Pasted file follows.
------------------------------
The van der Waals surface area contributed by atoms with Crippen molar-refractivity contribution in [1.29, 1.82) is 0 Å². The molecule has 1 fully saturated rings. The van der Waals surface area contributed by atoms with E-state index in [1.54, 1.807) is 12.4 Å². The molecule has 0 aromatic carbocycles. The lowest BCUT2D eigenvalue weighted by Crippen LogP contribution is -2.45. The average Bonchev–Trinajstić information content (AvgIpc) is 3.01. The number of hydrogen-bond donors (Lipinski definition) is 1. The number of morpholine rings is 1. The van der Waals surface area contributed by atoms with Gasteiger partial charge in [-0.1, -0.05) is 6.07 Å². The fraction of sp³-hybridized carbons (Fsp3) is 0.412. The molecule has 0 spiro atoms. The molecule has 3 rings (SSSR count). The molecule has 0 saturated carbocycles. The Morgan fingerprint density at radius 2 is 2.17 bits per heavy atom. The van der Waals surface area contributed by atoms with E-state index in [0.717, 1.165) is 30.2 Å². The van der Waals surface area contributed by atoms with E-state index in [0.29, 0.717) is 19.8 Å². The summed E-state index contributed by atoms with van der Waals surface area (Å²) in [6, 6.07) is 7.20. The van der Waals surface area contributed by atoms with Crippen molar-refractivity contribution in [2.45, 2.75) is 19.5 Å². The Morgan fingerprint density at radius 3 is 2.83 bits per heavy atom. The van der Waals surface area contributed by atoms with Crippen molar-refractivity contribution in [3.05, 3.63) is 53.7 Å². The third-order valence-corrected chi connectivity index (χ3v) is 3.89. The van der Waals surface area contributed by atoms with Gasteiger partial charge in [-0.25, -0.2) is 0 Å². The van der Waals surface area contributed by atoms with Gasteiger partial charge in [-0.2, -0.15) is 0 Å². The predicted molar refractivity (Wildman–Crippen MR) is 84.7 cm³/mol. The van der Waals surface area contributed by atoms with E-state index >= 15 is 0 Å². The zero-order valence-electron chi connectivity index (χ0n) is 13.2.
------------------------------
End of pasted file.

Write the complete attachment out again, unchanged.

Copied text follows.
The van der Waals surface area contributed by atoms with Crippen molar-refractivity contribution in [1.29, 1.82) is 0 Å². The molecule has 1 fully saturated rings. The van der Waals surface area contributed by atoms with E-state index in [1.54, 1.807) is 12.4 Å². The molecule has 0 aromatic carbocycles. The lowest BCUT2D eigenvalue weighted by Crippen LogP contribution is -2.45. The average Bonchev–Trinajstić information content (AvgIpc) is 3.01. The number of hydrogen-bond donors (Lipinski definition) is 1. The number of morpholine rings is 1. The van der Waals surface area contributed by atoms with Gasteiger partial charge in [-0.1, -0.05) is 6.07 Å². The fraction of sp³-hybridized carbons (Fsp3) is 0.412. The molecule has 0 spiro atoms. The molecule has 3 rings (SSSR count). The molecule has 0 saturated carbocycles. The Morgan fingerprint density at radius 2 is 2.17 bits per heavy atom. The van der Waals surface area contributed by atoms with E-state index in [0.717, 1.165) is 30.2 Å². The van der Waals surface area contributed by atoms with E-state index in [0.29, 0.717) is 19.8 Å². The summed E-state index contributed by atoms with van der Waals surface area (Å²) in [6, 6.07) is 7.20. The van der Waals surface area contributed by atoms with Crippen molar-refractivity contribution in [2.45, 2.75) is 19.5 Å². The Morgan fingerprint density at radius 3 is 2.83 bits per heavy atom. The van der Waals surface area contributed by atoms with Crippen molar-refractivity contribution in [3.05, 3.63) is 53.7 Å². The third-order valence-corrected chi connectivity index (χ3v) is 3.89. The van der Waals surface area contributed by atoms with Gasteiger partial charge in [-0.25, -0.2) is 0 Å². The van der Waals surface area contributed by atoms with Gasteiger partial charge in [-0.2, -0.15) is 0 Å². The predicted molar refractivity (Wildman–Crippen MR) is 84.7 cm³/mol. The van der Waals surface area contributed by atoms with E-state index >= 15 is 0 Å². The zero-order valence-electron chi connectivity index (χ0n) is 13.2.